Sosnowski: Amending state Constitution critical to fixing pension system

State Rep. Joe Sosnowski
State Rep. Joe Sosnowski

By State Rep. Joe Sosnowski, R-Rockford

While a new governor and group of legislators prepare to take office in January, the appeal for fixing Illinois’ overwhelming $100 billion pension funding deficit awaits its fate at the state Supreme Court, where many predict a lower court’s ruling against the fix will be upheld. The reform in question is a pension plan approved last year that attempts to close the devastating funding gap by making changes to public employee pension plans to include delaying the age of retirement, slowing cost-of-living increases, and capping pensionable salary.

A Sangamon County circuit court last month struck down the law as unconstitutional, despite the pension system’s overwhelming need for reform. The lower court’s explanation zeros in on what is the biggest roadblock to enacting real pension reform, a clause in the state’s constitution that says public employee defined benefit plans are an “enforceable contractual relationship, the benefits of which shall not be diminished or impaired.”

The financial condition of Illinois’ five pension systems ranks worst in the nation. At less than 43 percent funded, the State of Illinois needs more flexibility to make much-needed changes to over-promised pension benefits. I believe it is time to remove the single, most significant barricade to enacting meaningful pension reform, the pension protection clause.

Changing the Illinois Constitution is a long process, but it is a course that involves voter participation by all stakeholders. A measure to remove the pension guarantee would first require three-fifths majority approval by the General Assembly, before placement on a general election ballot where voters make the choice.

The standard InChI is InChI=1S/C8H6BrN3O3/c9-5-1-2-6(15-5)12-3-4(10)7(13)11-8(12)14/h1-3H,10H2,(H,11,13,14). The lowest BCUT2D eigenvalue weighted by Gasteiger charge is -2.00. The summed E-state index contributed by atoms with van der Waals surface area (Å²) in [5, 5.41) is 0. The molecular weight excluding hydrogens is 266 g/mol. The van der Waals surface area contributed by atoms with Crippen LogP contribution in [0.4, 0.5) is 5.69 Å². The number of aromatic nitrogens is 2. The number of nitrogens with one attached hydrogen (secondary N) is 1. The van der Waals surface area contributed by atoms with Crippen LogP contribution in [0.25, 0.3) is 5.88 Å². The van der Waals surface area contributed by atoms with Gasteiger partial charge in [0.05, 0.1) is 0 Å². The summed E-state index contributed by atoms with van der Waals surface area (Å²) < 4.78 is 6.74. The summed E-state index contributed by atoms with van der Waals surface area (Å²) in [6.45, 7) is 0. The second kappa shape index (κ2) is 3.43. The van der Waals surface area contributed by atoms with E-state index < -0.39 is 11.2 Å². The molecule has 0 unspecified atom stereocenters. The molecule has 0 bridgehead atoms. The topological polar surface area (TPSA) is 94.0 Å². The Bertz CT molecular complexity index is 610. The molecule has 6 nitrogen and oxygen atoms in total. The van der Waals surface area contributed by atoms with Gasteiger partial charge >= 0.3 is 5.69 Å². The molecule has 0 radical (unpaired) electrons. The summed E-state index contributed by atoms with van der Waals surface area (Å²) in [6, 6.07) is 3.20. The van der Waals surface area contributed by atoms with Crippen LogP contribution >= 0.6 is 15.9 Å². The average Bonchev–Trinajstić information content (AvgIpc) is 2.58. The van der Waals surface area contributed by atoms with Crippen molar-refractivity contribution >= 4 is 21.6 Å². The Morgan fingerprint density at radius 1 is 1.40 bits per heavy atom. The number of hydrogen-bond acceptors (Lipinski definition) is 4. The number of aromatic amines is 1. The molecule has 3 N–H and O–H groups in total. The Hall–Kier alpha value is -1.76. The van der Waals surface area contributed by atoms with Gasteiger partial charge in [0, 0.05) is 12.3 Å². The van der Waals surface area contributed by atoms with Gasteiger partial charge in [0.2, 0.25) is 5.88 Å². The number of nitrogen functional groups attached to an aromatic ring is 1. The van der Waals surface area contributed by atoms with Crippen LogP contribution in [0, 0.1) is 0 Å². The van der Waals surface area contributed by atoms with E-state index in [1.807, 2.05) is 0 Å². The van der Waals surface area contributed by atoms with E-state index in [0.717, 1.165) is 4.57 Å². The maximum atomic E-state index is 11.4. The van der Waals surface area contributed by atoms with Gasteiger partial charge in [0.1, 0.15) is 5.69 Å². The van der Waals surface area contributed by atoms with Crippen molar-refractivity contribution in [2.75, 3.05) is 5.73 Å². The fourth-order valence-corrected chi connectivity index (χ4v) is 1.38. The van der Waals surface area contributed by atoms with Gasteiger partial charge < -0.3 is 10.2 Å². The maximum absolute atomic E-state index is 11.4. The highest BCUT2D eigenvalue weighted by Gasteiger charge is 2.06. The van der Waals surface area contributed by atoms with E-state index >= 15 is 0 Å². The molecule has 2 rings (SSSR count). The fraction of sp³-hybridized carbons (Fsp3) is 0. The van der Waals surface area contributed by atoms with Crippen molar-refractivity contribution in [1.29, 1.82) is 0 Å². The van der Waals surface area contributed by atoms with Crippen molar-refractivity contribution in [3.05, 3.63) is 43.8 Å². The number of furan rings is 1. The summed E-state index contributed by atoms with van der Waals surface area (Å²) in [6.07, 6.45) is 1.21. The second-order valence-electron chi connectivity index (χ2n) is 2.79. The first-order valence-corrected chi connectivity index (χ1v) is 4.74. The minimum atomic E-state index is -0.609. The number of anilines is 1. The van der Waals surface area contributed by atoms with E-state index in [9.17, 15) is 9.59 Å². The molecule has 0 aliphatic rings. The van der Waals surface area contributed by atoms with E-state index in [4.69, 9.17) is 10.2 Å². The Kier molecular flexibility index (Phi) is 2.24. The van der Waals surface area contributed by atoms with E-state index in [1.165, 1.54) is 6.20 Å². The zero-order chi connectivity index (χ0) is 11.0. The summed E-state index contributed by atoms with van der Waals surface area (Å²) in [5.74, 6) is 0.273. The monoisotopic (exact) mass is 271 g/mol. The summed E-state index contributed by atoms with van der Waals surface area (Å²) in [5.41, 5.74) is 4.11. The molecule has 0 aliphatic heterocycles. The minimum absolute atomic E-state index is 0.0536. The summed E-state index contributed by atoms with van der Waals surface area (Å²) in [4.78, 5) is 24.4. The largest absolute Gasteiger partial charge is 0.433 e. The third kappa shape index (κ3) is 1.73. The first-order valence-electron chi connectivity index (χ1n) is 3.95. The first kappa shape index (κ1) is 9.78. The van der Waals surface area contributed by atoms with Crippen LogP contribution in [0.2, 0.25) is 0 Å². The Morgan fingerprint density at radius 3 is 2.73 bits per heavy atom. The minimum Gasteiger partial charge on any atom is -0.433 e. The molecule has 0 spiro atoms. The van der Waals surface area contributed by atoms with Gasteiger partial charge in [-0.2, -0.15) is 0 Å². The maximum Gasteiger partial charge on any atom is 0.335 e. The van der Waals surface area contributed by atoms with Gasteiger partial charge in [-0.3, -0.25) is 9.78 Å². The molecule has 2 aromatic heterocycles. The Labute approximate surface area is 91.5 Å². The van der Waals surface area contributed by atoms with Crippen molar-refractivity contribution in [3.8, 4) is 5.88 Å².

To be clear, this doesn’t mean public employees will lose their pensions if approved, it would simply provide the state with a viable pathway to improve the current systems and allow for a compromise that is reasonable to retirees and taxpayers. Amending the Constitution is a challenge, but not an insurmountable task. Finding a solvent and sustainable solution to Illinois pension woes is critical to the financial future of our state and should be at the top of every lawmaker’s 2015 agenda.

Posted Dec. 10, 2014

7 thoughts on “Sosnowski: Amending state Constitution critical to fixing pension system

  • December 10, 2014 at 8:37 pm
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    “The power of changing the relative situation of debtor and creditor, of interfering with contracts, a power which comes home to every man, touches the interest of all, and controls the conduct of every individual in those things which he supposes to be proper for his own exclusive management, had been used to such an excess by the state legislatures, as to break in upon the ordinary intercourse of society, and destroy all confidence between man and man. This mischief had become so great, so alarming, as not only to impair commercial intercourse and threaten the existence of credit, but to sap the morals of the people and destroy the sanctity of private faith…” (Chief Justice Marshall).

    Eighty years ago, U.S. Supreme Court Justice George Sutherland stated: “The framers wrote the Contract Clause for the very reason that they feared emergencies unwisely tempt legislatures to loosen contract rights… [The] meaning of constitutional provisions [at both state and federal levels] is changeless; it is only their application which is extensible… [W]hatever tends to postpone or retard the enforcement of a contract, to that extent weakens the obligation.”